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The March for Science was a delightfully nerdy celebration of discontent

The 20 best signs I saw at the March for Science.

Brian Resnick is Vox’s science and health editor, and is the co-creator of Unexplainable, Vox's podcast about unanswered questions in science. Previously, Brian was a reporter at Vox and at National Journal.

Thousands of scientists and science enthusiasts braved cold, rainy weather on Saturday to march in Washington, DC, in the name of disciplines they love, the research and discoveries they value, and the policies they oppose. And they came bearing signs — some of the cleverest, most creative, hilarious ones we’ve seen in an already protest-heavy year.

Many in the crowd said they never imagined they’d be out at a rally for science support.

“It never occurred to me that a politician wouldn’t support science,” Amy Blackmer, a marcher from Richmond, Virginia, said. “Caring about science isn’t new, but thinking that I have to fight for it is.”

For Blackmer — who held a sign that said, “My sister was a patient at the NIH” — scientific research is personal. Her sister, who suffered from mesothelioma, had to have a lung removed and her diaphragm replaced by Kevlar. “We asked the doctors what we could do to help. They said, ‘Vote for people who will fund us.’ We need that now more than ever.”

Walking across the wet turf of the National Mall on Saturday, I kept hearing this refrain. “I’ve never thought I had to march, but things are so severe I had to be here,” May Ann Ti, a former engineer from Sterling, Virginia, said. “So severe, even the nerds are here,” her sign read.

The march represented a sort of coming-out party for many scientists flexing a fledgling political muscle. In the past, there have been values voters and working-class voters, but “science voters” has yet to be a constituency. Perhaps with the Trump presidency — and the cuts to the Environmental Protection Agency and science funding that may come with it — that’s changing.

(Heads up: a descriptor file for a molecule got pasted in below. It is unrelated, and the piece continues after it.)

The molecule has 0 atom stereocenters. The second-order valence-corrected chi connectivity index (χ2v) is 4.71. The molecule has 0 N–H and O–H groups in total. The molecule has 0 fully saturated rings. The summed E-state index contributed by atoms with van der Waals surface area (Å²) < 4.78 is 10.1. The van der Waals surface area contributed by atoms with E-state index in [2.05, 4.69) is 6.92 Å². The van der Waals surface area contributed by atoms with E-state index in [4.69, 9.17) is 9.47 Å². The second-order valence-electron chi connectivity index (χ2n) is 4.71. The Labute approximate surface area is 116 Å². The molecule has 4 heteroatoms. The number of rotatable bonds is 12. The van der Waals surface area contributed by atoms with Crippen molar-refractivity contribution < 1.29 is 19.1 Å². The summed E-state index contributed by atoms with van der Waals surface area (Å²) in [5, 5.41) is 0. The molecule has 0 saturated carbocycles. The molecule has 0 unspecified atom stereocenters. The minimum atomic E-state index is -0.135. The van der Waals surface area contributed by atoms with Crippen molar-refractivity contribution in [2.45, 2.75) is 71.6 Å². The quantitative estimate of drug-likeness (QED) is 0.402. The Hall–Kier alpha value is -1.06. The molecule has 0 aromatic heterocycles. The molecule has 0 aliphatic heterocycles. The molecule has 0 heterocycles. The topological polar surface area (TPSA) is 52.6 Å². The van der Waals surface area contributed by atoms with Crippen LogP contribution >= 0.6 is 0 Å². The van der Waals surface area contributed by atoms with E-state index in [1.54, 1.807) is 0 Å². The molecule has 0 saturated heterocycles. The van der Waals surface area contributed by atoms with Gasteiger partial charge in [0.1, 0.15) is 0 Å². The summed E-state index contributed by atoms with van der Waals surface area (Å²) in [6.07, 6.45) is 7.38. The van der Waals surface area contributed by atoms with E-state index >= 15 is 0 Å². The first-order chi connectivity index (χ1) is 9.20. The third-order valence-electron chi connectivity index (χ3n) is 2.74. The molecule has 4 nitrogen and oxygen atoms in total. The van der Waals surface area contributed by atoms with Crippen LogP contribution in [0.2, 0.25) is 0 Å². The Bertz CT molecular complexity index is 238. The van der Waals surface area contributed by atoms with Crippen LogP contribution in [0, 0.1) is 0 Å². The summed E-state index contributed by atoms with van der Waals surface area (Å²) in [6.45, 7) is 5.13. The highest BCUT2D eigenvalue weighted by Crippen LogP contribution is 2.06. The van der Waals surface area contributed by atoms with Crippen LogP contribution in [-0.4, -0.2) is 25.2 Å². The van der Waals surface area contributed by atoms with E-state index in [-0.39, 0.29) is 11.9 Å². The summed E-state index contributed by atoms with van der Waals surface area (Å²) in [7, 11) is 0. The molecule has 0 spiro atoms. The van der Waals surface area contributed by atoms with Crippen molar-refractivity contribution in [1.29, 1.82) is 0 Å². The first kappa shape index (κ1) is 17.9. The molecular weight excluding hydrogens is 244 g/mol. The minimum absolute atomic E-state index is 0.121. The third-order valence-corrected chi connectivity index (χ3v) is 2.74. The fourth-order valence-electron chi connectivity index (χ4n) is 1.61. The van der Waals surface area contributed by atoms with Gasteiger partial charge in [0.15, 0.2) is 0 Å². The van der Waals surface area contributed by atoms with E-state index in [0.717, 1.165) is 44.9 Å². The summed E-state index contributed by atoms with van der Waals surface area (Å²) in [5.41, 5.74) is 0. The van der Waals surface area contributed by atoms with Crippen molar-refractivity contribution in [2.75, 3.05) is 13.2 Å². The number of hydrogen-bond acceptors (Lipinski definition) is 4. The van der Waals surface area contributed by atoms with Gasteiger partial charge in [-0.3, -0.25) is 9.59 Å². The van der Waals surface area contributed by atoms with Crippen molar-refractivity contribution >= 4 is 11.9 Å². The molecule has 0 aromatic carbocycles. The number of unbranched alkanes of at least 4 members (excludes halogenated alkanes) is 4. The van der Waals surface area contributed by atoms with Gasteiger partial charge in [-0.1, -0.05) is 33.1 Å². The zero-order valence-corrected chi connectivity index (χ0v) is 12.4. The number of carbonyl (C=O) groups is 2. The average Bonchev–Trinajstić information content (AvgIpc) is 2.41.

Charlotte Froese Fischer, an 87-year-old atomic physicist, has had quite a career: She’s authored more than 300 scientific papers on atomic structure, and is still working hard to make fusion energy a reality. But until today, she had never attended a political rally of any kind, let alone one for science. “I always thought science was important, and this is an opportunity to express it,” she told me.

Physicist Charlotte Froese Fischer at the march with her daughter.

“I think this [march] jump-starts everybody and lets everyone know you’re not alone.” says Kelly Charles, from Voorhees, New Jersey.

Among the non-scientists in the crowd who got into the spirit was Dara Moss, a DC resident who works in digital advertising. She had a profane message for Trump in binary. (Think zeroes and ones. It’s the building block of computer coding. It might have been the nerdiest sign I saw.) “A lot of us were comfortable over the last eight years,” she says. But the president “fired up a group of people who wouldn’t normally come out and do this sort of thing.”

And come out they did. Common chants included, “Nerds united will never be defeated," and, “Science not s.” The crowd unleashed a deafening roar when Bill Nye — one of the country’s most famous science celebrities — took the main stage. He got a louder reception than Questlove, the Roots musician who co-hosted the festivities.

Some of the signs needed some decoding, like this one from high school physics teacher Caitlin Sullivan of Silver Spring, Maryland.

“I teach the things students remember when they are older and voters,” she says. “They need to know that evolution is real, DNA is real, climate change is real.”

Pictured in the middle here is Corbin Shefelbine, age 9, from Boston. He had to explain to me several times that the figures represent “Laplace's equation,” which is a type of differential equation. I asked him why he likes science. “It makes up everything,” he said.

Chuck Flannigan, from Cumberland, Maryland, was out to show support for mortuary science (it’s “rarely represented,” he says) — and, of course, for Carl Sagan.

Brian Resnick / Vox

Spock could have been made an honorary co-chair. His visage was on signs everywhere.

Data, also a Star Trek character, was well represented.

Another delightful nerdy touch to this march: brain hats, or “thinking caps,” a riff on the pussy hats that so many women sported during the Women’s March in January. Genetic counselor Ellie Sine shows off one she’s been knitting for weeks.

This man, who asked not to be named, explained this sign to me several times. I still don’t get it.

“I’ve never thought I had to march, but things are so severe I had to be here,” May Ann Ti, said.

Rebecca Bradman, on the right, shows off her biology education in her sign about climate change.

“Got Polio? Me Neither. Thanks Science!”

This was a very common sign, a riff on Hillary Clinton’s campaign slogan.

Brenda Clough, a science fiction author, says she marches for science because without real science, there would be nothing for the imagination to use to write fiction.

Beaker — from The Muppet Show — was almost as popular as Spock.

“We were mad scientists. Now we’re furious.”

Alas: There was a lot of pi, but no pie.

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